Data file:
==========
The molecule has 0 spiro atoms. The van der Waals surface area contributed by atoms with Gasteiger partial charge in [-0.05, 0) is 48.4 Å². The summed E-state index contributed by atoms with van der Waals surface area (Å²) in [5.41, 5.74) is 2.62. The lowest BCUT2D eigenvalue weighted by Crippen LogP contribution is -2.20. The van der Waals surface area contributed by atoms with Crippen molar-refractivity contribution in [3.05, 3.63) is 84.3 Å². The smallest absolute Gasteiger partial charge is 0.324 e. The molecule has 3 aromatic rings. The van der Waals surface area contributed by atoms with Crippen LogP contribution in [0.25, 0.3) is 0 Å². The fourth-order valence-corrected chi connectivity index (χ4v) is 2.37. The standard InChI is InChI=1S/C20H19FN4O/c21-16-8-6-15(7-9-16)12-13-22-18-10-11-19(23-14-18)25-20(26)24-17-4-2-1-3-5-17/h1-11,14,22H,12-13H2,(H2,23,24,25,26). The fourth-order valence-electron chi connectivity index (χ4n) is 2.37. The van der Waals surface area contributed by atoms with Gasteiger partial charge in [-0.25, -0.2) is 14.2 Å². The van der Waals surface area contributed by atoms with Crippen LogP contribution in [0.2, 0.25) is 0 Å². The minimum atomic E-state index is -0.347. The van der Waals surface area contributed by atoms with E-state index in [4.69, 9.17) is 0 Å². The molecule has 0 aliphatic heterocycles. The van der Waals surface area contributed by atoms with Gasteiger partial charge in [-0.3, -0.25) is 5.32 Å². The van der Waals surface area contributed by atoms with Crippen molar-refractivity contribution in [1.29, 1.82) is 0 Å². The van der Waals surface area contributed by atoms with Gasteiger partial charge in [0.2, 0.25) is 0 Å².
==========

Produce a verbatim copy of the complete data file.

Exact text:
The molecule has 0 spiro atoms. The van der Waals surface area contributed by atoms with Gasteiger partial charge in [-0.05, 0) is 48.4 Å². The summed E-state index contributed by atoms with van der Waals surface area (Å²) in [5.41, 5.74) is 2.62. The lowest BCUT2D eigenvalue weighted by Crippen LogP contribution is -2.20. The van der Waals surface area contributed by atoms with Crippen molar-refractivity contribution in [3.05, 3.63) is 84.3 Å². The smallest absolute Gasteiger partial charge is 0.324 e. The molecule has 3 aromatic rings. The van der Waals surface area contributed by atoms with Crippen LogP contribution in [0.25, 0.3) is 0 Å². The fourth-order valence-corrected chi connectivity index (χ4v) is 2.37. The standard InChI is InChI=1S/C20H19FN4O/c21-16-8-6-15(7-9-16)12-13-22-18-10-11-19(23-14-18)25-20(26)24-17-4-2-1-3-5-17/h1-11,14,22H,12-13H2,(H2,23,24,25,26). The fourth-order valence-electron chi connectivity index (χ4n) is 2.37. The van der Waals surface area contributed by atoms with Gasteiger partial charge in [-0.25, -0.2) is 14.2 Å². The van der Waals surface area contributed by atoms with Crippen LogP contribution in [0.2, 0.25) is 0 Å². The minimum atomic E-state index is -0.347. The van der Waals surface area contributed by atoms with E-state index in [4.69, 9.17) is 0 Å². The molecule has 0 aliphatic heterocycles. The van der Waals surface area contributed by atoms with Gasteiger partial charge in [-0.3, -0.25) is 5.32 Å². The van der Waals surface area contributed by atoms with Crippen molar-refractivity contribution in [1.29, 1.82) is 0 Å². The van der Waals surface area contributed by atoms with Gasteiger partial charge in [0.2, 0.25) is 0 Å².